Origami: A Technological Frontier
Origami (折り紙), from ori = "folding", and kami = "paper" is an art of folding paper, which is one of the most important of Japanese culture. It is believed this paper folding culture have being practiced even before Edo period (1603–1867). The ultimate aim of origami is to fold and sculpt a sheet of paper to transform into a finished sculpture. Origami folders generally does not encourage the gluing, markings on the paper, or cuttings of paper. Folders often use the Japanese term kirigami to refer to designs with cutting of paper to make sculptures.
Japanese paper crane is the most famous origami model. Commonly, most designs starts with a sheet of a square shaped paper may have different patterns, colors or prints on both the sides.
Origami: From an Artistic Engineer’s point of view
Here are some the interesting sectors of the application of the Legendary Origami.
A team of researchers at Brigham Young University developed a origami inspired solar panel that folds and stretches up to 10 times of its folded size and The US National Aeronautics and Space Administration’s Jet Propulsion Laboratory is implementing this technology in NASA for the space optimization and fair utilization.
Air Bags Design
An air bag is a lifesaving equipment that will be fitted in dashboard of the car. It suddenly inflates at the time of collision. Making an air bag to fit in a small space is pretty tough. It should open in a milliseconds and become stiff, but not too stiffer. Origami is the best solution to design the shape to inflate its size.
Honeycomb Core Panel
Honeycomb with short hexagonal tubes like the cells are filled under the wall flat surface. The everyday items that are widely used are packaging cardboard boxes. The aluminium honeycomb panels are used in the floors of the Shinkansen bullet trains to supress vibrations. In order to prevent the sonic vibrations same kind of panels are attached to the walls of rockets when satellites launching to damp the shaking from the rocket’s engine idling speed.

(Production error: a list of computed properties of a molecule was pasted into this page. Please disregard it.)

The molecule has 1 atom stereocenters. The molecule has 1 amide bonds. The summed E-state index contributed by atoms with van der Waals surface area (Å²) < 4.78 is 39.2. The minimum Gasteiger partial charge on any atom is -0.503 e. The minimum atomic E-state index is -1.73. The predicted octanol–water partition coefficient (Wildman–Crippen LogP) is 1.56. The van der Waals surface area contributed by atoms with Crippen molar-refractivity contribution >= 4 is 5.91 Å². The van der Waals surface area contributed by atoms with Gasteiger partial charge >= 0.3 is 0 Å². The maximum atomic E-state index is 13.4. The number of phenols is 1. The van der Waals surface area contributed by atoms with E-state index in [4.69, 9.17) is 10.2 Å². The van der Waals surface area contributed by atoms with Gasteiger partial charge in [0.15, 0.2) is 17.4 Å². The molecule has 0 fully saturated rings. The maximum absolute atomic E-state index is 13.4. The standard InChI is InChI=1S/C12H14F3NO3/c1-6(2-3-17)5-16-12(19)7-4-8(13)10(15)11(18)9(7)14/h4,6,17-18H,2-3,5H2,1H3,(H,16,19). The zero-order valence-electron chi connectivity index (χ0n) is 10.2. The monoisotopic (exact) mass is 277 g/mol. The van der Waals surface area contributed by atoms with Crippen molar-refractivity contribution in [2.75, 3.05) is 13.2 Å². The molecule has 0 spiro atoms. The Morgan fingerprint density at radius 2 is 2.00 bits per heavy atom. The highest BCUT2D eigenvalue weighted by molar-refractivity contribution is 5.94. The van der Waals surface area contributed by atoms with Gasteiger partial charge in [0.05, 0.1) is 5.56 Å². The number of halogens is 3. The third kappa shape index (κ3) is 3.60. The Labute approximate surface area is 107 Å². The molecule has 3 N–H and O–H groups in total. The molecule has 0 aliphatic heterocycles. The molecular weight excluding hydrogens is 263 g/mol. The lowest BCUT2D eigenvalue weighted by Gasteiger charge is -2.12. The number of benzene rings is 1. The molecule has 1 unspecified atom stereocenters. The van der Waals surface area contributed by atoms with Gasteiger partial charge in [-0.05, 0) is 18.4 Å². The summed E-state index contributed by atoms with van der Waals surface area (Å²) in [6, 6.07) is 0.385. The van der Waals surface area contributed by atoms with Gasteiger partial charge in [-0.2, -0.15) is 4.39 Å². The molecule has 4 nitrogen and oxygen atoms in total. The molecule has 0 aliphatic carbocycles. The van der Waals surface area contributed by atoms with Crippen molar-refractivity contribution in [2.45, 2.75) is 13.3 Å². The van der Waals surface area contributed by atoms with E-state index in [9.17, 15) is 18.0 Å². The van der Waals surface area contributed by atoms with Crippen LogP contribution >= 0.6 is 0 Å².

Various researches and study are undergoing on origami. The world famous fashion Japanese designer producing garments inspired on origami by making coiling and conical folding.
Japanese people believe that somebody who makes 1000 cranes may grant a wish to save a life. But using origami principles saving lives through science. With the concept of “Waterbomb base” (an origami technique which inflates when air blown in), a researcher named Zhong You colleagues at Brigham Young University developed a stent that is small enough to fit in a heart’s catheter. Dissolving plastic materials are used to make stent and then once the stent reaches its position, an air bellow is used to inflate the stent to open up arteries for the flow of bloods.
Origami Bullet Proof Shield
A bullet proof shield that is more compact and lighter should also protect the soldiers from bullets, the team of researcher at Brigham Young University developed an innovative design of a bullet proof shield consists of 12 layers of kevlar at only a weight of 25kg (55lb) which is almost half of the conventional steel shields that can be deployed in only five seconds and once in a time, it can easily cover two to three people.
"Creativity doesn't have any limits, Origami is a perfect example for that"